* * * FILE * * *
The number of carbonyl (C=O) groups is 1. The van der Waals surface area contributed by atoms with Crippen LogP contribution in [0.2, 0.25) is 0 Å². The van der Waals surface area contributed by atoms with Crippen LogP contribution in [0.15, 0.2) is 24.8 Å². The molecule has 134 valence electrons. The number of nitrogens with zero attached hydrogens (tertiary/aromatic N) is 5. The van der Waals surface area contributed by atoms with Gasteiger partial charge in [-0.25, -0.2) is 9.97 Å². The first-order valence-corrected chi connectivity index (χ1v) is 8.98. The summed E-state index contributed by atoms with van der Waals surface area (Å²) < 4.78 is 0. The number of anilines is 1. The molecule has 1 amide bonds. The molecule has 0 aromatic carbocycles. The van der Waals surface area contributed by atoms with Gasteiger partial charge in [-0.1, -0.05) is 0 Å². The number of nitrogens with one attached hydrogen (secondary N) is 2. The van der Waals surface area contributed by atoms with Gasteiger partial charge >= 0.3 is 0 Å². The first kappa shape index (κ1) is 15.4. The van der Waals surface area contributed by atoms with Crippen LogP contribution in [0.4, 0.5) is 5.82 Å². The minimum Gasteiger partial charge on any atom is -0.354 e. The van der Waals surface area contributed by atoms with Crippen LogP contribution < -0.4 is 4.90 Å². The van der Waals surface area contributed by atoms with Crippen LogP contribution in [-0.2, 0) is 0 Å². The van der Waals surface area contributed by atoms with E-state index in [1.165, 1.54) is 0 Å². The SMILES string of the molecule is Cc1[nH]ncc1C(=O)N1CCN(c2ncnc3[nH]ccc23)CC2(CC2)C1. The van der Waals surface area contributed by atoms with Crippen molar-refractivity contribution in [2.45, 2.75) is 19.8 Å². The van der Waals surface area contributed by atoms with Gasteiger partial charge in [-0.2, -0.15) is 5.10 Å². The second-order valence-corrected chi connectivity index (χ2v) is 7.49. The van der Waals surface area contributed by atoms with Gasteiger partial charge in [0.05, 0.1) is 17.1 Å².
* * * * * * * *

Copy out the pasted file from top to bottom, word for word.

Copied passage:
The number of carbonyl (C=O) groups is 1. The van der Waals surface area contributed by atoms with Crippen LogP contribution in [0.2, 0.25) is 0 Å². The van der Waals surface area contributed by atoms with Crippen LogP contribution in [0.15, 0.2) is 24.8 Å². The molecule has 134 valence electrons. The number of nitrogens with zero attached hydrogens (tertiary/aromatic N) is 5. The van der Waals surface area contributed by atoms with Gasteiger partial charge in [-0.25, -0.2) is 9.97 Å². The first-order valence-corrected chi connectivity index (χ1v) is 8.98. The summed E-state index contributed by atoms with van der Waals surface area (Å²) < 4.78 is 0. The number of anilines is 1. The molecule has 1 amide bonds. The molecule has 0 aromatic carbocycles. The van der Waals surface area contributed by atoms with Gasteiger partial charge in [-0.1, -0.05) is 0 Å². The number of nitrogens with one attached hydrogen (secondary N) is 2. The van der Waals surface area contributed by atoms with Gasteiger partial charge >= 0.3 is 0 Å². The first kappa shape index (κ1) is 15.4. The van der Waals surface area contributed by atoms with Crippen LogP contribution in [0.4, 0.5) is 5.82 Å². The minimum Gasteiger partial charge on any atom is -0.354 e. The van der Waals surface area contributed by atoms with Crippen LogP contribution < -0.4 is 4.90 Å². The van der Waals surface area contributed by atoms with Crippen LogP contribution in [-0.2, 0) is 0 Å². The van der Waals surface area contributed by atoms with E-state index in [1.165, 1.54) is 0 Å². The SMILES string of the molecule is Cc1[nH]ncc1C(=O)N1CCN(c2ncnc3[nH]ccc23)CC2(CC2)C1. The van der Waals surface area contributed by atoms with Crippen molar-refractivity contribution in [2.45, 2.75) is 19.8 Å². The van der Waals surface area contributed by atoms with Gasteiger partial charge in [-0.2, -0.15) is 5.10 Å². The second-order valence-corrected chi connectivity index (χ2v) is 7.49. The van der Waals surface area contributed by atoms with Gasteiger partial charge in [0.05, 0.1) is 17.1 Å².